Rough waters for Democratic US Senate hopes….

Larry Sabato’s people game out the chances of Chuck Schumer getting Mitch McConnell’s job as Senate Majority Leader….

….from August….*(Sen .Corker IS Retiring….Sen. Collins is thinking hard about it)

Right now we have four Toss-ups: two held by Republicans, and two held by Democrats. If one assumes a 50-50 split on the Toss-ups, and every other seat goes the way we currently rate it, there would be no net change in the Senate. Given the map, that would be a substantial Democratic accomplishment and a missed opportunity for Republicans. But the election’s a long way off and the potential exists for Republicans to make gains next year, too, even if the president’s approval rating doesn’t improve. That would be an unusual result historically, but history is merely a guide. It guarantees nothing, particularly on a Senate map where Democrats are stretched historically thin.

One final point: It is highly unusual that there have not been any retirements so far*. Usually there are at least a couple of open seats, and typically more than that, according to the University of Minnesota Humphrey School of Public Affairs’ Smart Politics blog. This is just a guess, but there probably will be at least an open seat or two by the time we get to next fall. Maybe one of the long-rumored retirees, like Feinstein in California or Hatch in Utah, ultimately opts to retire after making moves in recent months to run again. Such a retirement would do little to the Senate bottom line because both of those states lean so heavily to one party. More impactful would be a shocker that truly changes the calculus in one of these states — like one of the Toss-up senators making the calculation later this cycle that they don’t have a path to another term, or that they don’t want another term….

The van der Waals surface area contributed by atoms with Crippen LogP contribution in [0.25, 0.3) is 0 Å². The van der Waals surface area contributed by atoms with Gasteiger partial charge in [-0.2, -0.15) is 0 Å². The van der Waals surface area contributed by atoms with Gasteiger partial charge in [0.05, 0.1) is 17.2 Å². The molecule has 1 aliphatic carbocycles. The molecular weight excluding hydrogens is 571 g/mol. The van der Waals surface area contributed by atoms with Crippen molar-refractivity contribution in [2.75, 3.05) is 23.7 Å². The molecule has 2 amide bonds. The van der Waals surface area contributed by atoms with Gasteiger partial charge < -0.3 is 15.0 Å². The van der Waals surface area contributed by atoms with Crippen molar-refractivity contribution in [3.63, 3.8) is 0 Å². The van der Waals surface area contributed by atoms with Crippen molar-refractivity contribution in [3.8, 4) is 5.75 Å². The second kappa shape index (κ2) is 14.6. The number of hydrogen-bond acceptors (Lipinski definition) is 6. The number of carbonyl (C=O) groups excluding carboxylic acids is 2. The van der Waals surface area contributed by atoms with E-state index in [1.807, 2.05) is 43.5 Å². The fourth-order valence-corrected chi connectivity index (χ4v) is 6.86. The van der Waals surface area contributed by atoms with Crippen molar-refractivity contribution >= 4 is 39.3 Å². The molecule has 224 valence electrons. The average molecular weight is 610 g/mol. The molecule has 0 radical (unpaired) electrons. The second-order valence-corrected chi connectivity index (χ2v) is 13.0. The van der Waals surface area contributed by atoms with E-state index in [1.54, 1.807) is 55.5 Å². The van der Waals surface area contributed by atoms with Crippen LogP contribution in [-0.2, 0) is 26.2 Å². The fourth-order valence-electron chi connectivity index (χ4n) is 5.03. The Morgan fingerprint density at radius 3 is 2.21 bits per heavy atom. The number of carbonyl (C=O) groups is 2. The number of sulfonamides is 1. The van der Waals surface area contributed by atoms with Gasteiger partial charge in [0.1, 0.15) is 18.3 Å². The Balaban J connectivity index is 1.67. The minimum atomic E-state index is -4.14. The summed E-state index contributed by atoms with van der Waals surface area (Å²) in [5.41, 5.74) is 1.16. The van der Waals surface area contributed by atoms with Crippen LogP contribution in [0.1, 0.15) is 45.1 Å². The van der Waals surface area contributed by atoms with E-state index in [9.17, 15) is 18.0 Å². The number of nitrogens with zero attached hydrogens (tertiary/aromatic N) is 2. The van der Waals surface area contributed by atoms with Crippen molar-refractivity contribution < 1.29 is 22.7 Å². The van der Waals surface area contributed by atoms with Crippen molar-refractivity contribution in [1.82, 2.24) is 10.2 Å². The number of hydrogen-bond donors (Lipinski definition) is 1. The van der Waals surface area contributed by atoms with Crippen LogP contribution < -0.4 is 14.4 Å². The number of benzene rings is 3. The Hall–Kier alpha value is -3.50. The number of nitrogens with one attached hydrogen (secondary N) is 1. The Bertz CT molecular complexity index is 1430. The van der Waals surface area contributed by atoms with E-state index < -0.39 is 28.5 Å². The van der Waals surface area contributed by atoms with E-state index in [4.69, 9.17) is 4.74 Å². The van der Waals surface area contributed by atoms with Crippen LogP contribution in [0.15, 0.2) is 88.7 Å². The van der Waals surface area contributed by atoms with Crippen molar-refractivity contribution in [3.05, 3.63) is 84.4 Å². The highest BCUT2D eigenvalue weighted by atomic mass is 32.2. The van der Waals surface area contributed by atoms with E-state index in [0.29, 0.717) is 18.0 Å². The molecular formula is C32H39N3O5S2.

Much has been made of the fact that next year Senate Democrats are defending 10 seats in states Trump won in the presidential race, while Senate Republicans are defending only one seat in a Clinton-won state, held by Sen. Dean Heller (R-NV). These represent the vast majority of the 14 total “crossover” seats in the Senate, those held by a party different than the one that captured the state in the 2016 presidential race. The other three crossover-state senators are Sen. Gary Peters (D-MI), a Democrat in a Trump state up for reelection in 2020, and the aforementioned Gardner of Colorado and Collins of Maine, also up for reelection in 2020. So Republicans hold a 52-48 advantage right now despite holding only three seats in Clinton-won states, while Democrats have 11 Trump-state seats and are still in the minority.

That speaks to the GOP advantage in the Senate right now. Even though Trump lost the popular vote by two percentage points, he won 30 states in the Electoral College, while Clinton won only 20. Because all states are created equal in the Senate, the median state in the Electoral College gives us a sense of the GOP tilt of the states overall. In ranking all the states by presidential margin from most to least Republican, the median falls between Arizona and North Carolina, which Trump won by an average of about 3.6 points, so presidential performance in the median Senate seat is roughly 5.5 points to the right of the nation. That’s about the same Republican lean of the median House seat by presidential performance…..



Race Rating Change: Flake’s Arizona Senate Seat Moves to Tossup

Ten Democratic senators are running for re-election in states President Donald Trump carried in 2016, yet Republican Jeff Flake looks like the most vulnerable senator in the country right now. Even though Trump won Arizona, Flake’s adversarial relationship with the president has caused him to be vulnerable in the primary and general elections. And Arizona’s emergence as a Democratic takeover opportunity complicates GOP efforts to hold and expand their majority….


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